where compilation of something may correspondingly cause the
class precedence list to change. This could even be true for
the default CLOS language; however, I think it is even more
important that compile time semantics get pinned down in the
metaobject protocol because the metaclass kernel is, in a
certain sense, a means of modifying the compiler/evaluator.
As a final point about the importance of nailing down compile
time semantics, consider the possibility of portability problems
developing. This is, in fact, currently the case with DEFSTRUCTs
in Kyoto Common Lisp. Unless *compile time too* mode is turned
on within KCL (the default), the SETF functions for DEFSTRUCT
accessors don't get generated at compile time, and hence SETF's
of DEFSTRUCT accessors don't expand properly. Turning on
*compile time too* mode causes an implicit (EVAL-WHEN (COMPILE) ...)
to be wrapped around the processing of top level forms, which can
cause serious problems with embedded languages (like PCL) that require
certain things (like full method definition) not get done at compile
time but rather only at load time. One solution to this problem
is simply to interpret the file before compiling, but that is
pushing the portability problem back into the system
Minor points of fuzziness within the document:
1) pg. 3-3. A figure of the inheritence/instance relationship
between the metaclass kernel classes would be most useful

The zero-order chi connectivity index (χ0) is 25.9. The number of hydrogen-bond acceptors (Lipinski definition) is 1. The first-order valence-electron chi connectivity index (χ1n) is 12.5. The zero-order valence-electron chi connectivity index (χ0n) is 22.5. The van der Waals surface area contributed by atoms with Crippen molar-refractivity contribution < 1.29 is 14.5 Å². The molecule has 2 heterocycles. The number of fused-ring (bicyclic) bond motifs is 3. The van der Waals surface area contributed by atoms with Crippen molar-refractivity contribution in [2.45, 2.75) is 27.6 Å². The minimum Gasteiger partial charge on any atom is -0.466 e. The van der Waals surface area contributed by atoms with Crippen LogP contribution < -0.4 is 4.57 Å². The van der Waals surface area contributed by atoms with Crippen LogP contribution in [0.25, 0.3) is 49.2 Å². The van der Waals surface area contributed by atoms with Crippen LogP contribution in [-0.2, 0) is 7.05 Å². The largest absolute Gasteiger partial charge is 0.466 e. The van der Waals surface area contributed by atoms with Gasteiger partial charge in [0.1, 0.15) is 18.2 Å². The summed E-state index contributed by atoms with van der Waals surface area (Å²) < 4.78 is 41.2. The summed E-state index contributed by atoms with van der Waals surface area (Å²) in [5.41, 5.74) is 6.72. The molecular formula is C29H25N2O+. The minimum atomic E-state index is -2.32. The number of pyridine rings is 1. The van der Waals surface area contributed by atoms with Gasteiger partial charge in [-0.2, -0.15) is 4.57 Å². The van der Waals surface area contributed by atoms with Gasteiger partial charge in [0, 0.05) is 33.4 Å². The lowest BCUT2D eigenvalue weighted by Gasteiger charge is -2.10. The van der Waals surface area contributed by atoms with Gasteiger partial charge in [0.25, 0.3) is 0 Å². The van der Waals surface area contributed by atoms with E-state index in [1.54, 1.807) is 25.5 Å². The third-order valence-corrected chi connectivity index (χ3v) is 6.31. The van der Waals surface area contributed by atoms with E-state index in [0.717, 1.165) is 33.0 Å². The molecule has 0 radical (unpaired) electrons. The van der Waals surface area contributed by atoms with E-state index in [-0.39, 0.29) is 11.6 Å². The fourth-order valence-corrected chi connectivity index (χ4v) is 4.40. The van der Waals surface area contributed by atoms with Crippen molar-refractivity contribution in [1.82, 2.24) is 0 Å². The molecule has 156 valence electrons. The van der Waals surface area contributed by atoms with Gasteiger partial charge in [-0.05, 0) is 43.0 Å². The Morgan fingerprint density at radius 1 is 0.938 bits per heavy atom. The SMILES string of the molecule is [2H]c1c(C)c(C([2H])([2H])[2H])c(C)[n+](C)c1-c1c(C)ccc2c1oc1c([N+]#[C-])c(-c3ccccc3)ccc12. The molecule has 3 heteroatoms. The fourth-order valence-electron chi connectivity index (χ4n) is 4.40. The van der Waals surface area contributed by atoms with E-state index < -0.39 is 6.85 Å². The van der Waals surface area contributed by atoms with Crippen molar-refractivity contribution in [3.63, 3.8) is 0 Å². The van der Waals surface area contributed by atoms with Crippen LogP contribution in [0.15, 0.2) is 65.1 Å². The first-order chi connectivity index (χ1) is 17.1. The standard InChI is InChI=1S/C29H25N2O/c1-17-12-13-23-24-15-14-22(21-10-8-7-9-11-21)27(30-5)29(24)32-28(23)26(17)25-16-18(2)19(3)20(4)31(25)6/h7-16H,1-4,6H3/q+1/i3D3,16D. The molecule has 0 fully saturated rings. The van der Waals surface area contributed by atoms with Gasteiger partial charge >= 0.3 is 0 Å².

2) pg 3-6. The description of INITFORM. Is INITFORM run in the
context of a method? Is WITH-SLOTS valid within it? Again, as
with the CLOS language, this should probably be pinned down
along with the entire initialization protocol.
3) pg. 3-14. Description of SETF of class name. Does this go
both ways, i.e. if I (SETF CLASS-NAME) then will CLASS-NAMED
recognize the class under the new name? The last time I looked
in PCL, this was not the case (though it may have changed).
4) pg. 3-18. Description of FUNCTION slot in METHOD class.
Is this a fundef object (function pointer) or a symbol
whose function cell is bound?
5) Section 2.2. The description of the relationship between
the generic function classes and the method classes leaves
me somehow uneasy. While I can't make a case for having
one inherit from the other, it seems as if the relationship
should be more intimate than the generic function classes
simply having a slot for methods. Perhaps this can be
handled by using inheritence from one of the
generic function classes and having the SETF method
distinguish which methods get put onto the slot. I am
particularly concerned about having two co-existing
metaclasses and users trying to define methods on the
same symbol from both metaclasses. We currently handle
this in COOL by convention, i.e. telling users to
use PCL and COOL in the same package at their own risk.
6) pg. 3-21, and throughout the discussion of the
generic function classes. I somehow have the feeling that
having the generic function classes inherit from a
standard type class FUNCTION would more elegently tie
together the CLOS with Common Lisp, provided, of course,
the questions raised by the discussion on having a class
for FUCTION and the other types which were originally
not on the list to have classes can be answered.